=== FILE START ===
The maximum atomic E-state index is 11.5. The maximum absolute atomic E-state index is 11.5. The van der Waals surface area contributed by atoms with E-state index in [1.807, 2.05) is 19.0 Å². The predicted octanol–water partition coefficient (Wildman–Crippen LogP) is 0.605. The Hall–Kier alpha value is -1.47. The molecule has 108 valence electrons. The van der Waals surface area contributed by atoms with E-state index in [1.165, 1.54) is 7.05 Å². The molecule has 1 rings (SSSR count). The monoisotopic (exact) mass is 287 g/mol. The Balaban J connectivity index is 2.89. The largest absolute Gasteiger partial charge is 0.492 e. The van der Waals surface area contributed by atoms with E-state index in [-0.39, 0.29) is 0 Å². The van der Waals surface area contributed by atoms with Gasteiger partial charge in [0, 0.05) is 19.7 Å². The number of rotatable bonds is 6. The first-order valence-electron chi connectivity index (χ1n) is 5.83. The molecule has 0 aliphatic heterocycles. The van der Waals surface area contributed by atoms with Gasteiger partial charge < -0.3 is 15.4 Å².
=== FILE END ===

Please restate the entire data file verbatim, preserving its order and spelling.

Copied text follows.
The maximum atomic E-state index is 11.5. The maximum absolute atomic E-state index is 11.5. The van der Waals surface area contributed by atoms with E-state index in [1.807, 2.05) is 19.0 Å². The predicted octanol–water partition coefficient (Wildman–Crippen LogP) is 0.605. The Hall–Kier alpha value is -1.47. The molecule has 108 valence electrons. The van der Waals surface area contributed by atoms with E-state index in [1.165, 1.54) is 7.05 Å². The molecule has 1 rings (SSSR count). The monoisotopic (exact) mass is 287 g/mol. The Balaban J connectivity index is 2.89. The largest absolute Gasteiger partial charge is 0.492 e. The van der Waals surface area contributed by atoms with E-state index in [-0.39, 0.29) is 0 Å². The van der Waals surface area contributed by atoms with Gasteiger partial charge in [0, 0.05) is 19.7 Å². The number of rotatable bonds is 6. The first-order valence-electron chi connectivity index (χ1n) is 5.83. The molecule has 0 aliphatic heterocycles. The van der Waals surface area contributed by atoms with Gasteiger partial charge < -0.3 is 15.4 Å².